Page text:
Colca Canyon, Peru

Colca Canyon, Peru

Although the walls of Colca Canyon are not as vertical as those of the Grand Canyon in Arizona, this Peruvian gorge is much deeper. The canyon was formed by the Colca River, which eroded its banks over the last billion years, carving a tremendous ditch in the surface of the planet.

Colca Canyon Geography

Located in Southern Peru, the Colca River begins high in the Andes Mountains, and heads westward, towards the Pacific Ocean where it empties. Colca Canyon is not too deep around the upstream parts of the river, but further west, it is much deeper. The gorge is very wide, so the vertical depth is not too impressive when compared with the canyon’s width and the slope of its walls, but it is certainly a sight to see. The main part of the canyon is found about 100 miles northwest of Peru’s second largest city, Arequipa. Colca Canyon’s lowest (in altitude) point is the valley where the river flows, known as Colca Valley, an area once occupied by the indigenous Inca. The upper reaches of the walls are mountain peaks, some of which are snow capped.

Description of Colca Canyon, Peru

Colca Canyon

Colca Canyon is not in a dry, arid region like that of the Grand Canyon and Mexico’s Copper Canyon, but rather it lies in a more lush natural environment. The walls of the canyon appear green instead of red or brown in the lower altitudes, as vegetation is more visible than dirt or rock. Higher up and further back from the river, the vegetation stops, and more barren rock begins, as the walls form part of the Andes Mountains, the longest range on Earth.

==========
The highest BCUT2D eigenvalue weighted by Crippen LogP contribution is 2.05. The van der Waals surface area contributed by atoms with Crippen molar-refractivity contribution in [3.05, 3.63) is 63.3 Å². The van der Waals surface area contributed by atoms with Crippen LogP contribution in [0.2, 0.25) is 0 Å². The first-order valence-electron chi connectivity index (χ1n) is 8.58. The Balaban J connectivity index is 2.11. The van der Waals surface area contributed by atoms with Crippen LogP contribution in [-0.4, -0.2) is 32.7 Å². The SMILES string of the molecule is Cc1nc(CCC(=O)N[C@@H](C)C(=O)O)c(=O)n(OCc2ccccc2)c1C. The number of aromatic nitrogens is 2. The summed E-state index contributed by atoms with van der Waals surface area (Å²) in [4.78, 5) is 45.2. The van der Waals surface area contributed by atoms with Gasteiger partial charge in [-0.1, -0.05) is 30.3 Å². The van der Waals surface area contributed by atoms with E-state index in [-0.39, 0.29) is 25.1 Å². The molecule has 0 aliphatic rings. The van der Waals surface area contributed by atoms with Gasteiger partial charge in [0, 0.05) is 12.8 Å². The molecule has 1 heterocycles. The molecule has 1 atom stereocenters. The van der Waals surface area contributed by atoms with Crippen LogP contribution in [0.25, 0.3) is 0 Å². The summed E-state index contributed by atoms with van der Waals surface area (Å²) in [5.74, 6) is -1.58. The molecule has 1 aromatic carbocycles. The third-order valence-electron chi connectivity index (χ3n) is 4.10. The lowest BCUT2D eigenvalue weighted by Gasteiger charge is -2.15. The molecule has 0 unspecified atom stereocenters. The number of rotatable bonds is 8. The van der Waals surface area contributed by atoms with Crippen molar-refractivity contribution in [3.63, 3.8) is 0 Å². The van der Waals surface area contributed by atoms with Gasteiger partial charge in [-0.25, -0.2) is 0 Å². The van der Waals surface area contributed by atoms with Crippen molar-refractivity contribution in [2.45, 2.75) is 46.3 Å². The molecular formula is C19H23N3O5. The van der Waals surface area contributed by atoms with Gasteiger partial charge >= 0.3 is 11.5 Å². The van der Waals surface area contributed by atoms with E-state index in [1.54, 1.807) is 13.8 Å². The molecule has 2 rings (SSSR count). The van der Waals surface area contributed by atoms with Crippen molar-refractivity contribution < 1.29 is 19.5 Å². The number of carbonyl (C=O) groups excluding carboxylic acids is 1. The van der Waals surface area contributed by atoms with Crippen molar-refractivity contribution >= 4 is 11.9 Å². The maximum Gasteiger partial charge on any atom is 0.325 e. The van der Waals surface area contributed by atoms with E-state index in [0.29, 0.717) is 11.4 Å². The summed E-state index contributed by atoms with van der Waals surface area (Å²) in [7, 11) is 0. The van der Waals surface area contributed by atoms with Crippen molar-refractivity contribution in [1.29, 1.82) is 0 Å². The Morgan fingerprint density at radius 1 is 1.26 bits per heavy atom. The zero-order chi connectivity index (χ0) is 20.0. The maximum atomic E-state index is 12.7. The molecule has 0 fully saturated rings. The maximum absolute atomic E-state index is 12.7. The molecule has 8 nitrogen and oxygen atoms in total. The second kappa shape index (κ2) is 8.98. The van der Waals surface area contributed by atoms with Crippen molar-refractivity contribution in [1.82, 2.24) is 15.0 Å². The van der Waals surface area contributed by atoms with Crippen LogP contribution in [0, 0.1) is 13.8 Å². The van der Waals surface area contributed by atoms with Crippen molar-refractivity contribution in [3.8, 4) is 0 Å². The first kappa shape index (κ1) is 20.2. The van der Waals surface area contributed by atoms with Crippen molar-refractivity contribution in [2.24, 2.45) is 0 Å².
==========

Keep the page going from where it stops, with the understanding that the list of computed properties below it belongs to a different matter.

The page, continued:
Wildlife in Colca Canyon

Wildlife abounds in Colca Canyon. The lowland parts of the canyon, closer to the river, are very tropical and forested, offering habitat to monkeys, parrots, iguanas, and many other tropical species which may be found. In higher elevations, alpacas, guanacos, vicuñas, and llamas, all New World members of the camel family, may be seen grazing. Mountain lions and spectacles bears are also found in these areas. Colca Canyon is also arguably the very best spot in the world to get a glimpse of the rare Andean condor, the largest flying land-bird in the world.


Colca Canyon in Peru is truly an amazing natural sight. Walls of lush, green vegetation that transform into some of the snow capped peaks of the Andes as the sides of the canyon raise up from the river are visible to visitors. And although it lacks the steepness and vertical nature of walls seen in the Grand Canyon, it is over twice as deep as its Arizona counterpart, making Colca Canyon, with a depth of over 10,000 feet, (about 3200 meters) the second largest canyon in the Western Hemisphere, after the neighboring Cotahuasi Canyon, also in Peru.